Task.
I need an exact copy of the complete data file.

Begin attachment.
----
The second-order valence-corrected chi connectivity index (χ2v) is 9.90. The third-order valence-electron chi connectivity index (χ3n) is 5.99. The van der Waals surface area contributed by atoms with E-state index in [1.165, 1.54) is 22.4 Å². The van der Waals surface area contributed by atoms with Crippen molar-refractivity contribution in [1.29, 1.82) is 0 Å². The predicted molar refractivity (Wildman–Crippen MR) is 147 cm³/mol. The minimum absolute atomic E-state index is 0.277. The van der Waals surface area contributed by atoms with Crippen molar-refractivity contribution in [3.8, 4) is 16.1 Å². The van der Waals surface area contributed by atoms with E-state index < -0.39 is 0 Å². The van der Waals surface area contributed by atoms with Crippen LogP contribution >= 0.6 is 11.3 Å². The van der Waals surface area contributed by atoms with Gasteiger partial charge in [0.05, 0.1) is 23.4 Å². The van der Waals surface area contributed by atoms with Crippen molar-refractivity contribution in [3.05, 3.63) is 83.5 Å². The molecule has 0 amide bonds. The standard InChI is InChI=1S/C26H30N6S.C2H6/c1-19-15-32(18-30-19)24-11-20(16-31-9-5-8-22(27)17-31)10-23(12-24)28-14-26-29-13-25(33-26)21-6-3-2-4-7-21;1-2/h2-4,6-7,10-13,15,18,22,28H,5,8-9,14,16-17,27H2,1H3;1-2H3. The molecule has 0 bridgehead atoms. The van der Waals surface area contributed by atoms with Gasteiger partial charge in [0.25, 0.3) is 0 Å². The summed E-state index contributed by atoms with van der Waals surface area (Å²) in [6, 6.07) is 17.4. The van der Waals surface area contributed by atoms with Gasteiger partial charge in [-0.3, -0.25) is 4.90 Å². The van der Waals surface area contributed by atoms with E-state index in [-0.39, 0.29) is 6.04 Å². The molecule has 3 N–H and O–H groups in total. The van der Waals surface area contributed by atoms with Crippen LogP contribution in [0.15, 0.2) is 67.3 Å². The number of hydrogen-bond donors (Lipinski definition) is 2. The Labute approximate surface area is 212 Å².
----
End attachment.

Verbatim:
The second-order valence-corrected chi connectivity index (χ2v) is 9.90. The third-order valence-electron chi connectivity index (χ3n) is 5.99. The van der Waals surface area contributed by atoms with E-state index in [1.165, 1.54) is 22.4 Å². The van der Waals surface area contributed by atoms with Crippen molar-refractivity contribution in [1.29, 1.82) is 0 Å². The predicted molar refractivity (Wildman–Crippen MR) is 147 cm³/mol. The minimum absolute atomic E-state index is 0.277. The van der Waals surface area contributed by atoms with Crippen molar-refractivity contribution in [3.8, 4) is 16.1 Å². The van der Waals surface area contributed by atoms with E-state index < -0.39 is 0 Å². The van der Waals surface area contributed by atoms with Crippen LogP contribution >= 0.6 is 11.3 Å². The van der Waals surface area contributed by atoms with Gasteiger partial charge in [0.05, 0.1) is 23.4 Å². The van der Waals surface area contributed by atoms with Crippen molar-refractivity contribution in [3.05, 3.63) is 83.5 Å². The molecule has 0 amide bonds. The standard InChI is InChI=1S/C26H30N6S.C2H6/c1-19-15-32(18-30-19)24-11-20(16-31-9-5-8-22(27)17-31)10-23(12-24)28-14-26-29-13-25(33-26)21-6-3-2-4-7-21;1-2/h2-4,6-7,10-13,15,18,22,28H,5,8-9,14,16-17,27H2,1H3;1-2H3. The molecule has 0 bridgehead atoms. The van der Waals surface area contributed by atoms with Gasteiger partial charge in [0.25, 0.3) is 0 Å². The summed E-state index contributed by atoms with van der Waals surface area (Å²) in [6, 6.07) is 17.4. The van der Waals surface area contributed by atoms with Gasteiger partial charge in [-0.3, -0.25) is 4.90 Å². The van der Waals surface area contributed by atoms with E-state index in [-0.39, 0.29) is 6.04 Å². The molecule has 3 N–H and O–H groups in total. The van der Waals surface area contributed by atoms with Crippen LogP contribution in [0.15, 0.2) is 67.3 Å². The number of hydrogen-bond donors (Lipinski definition) is 2. The Labute approximate surface area is 212 Å².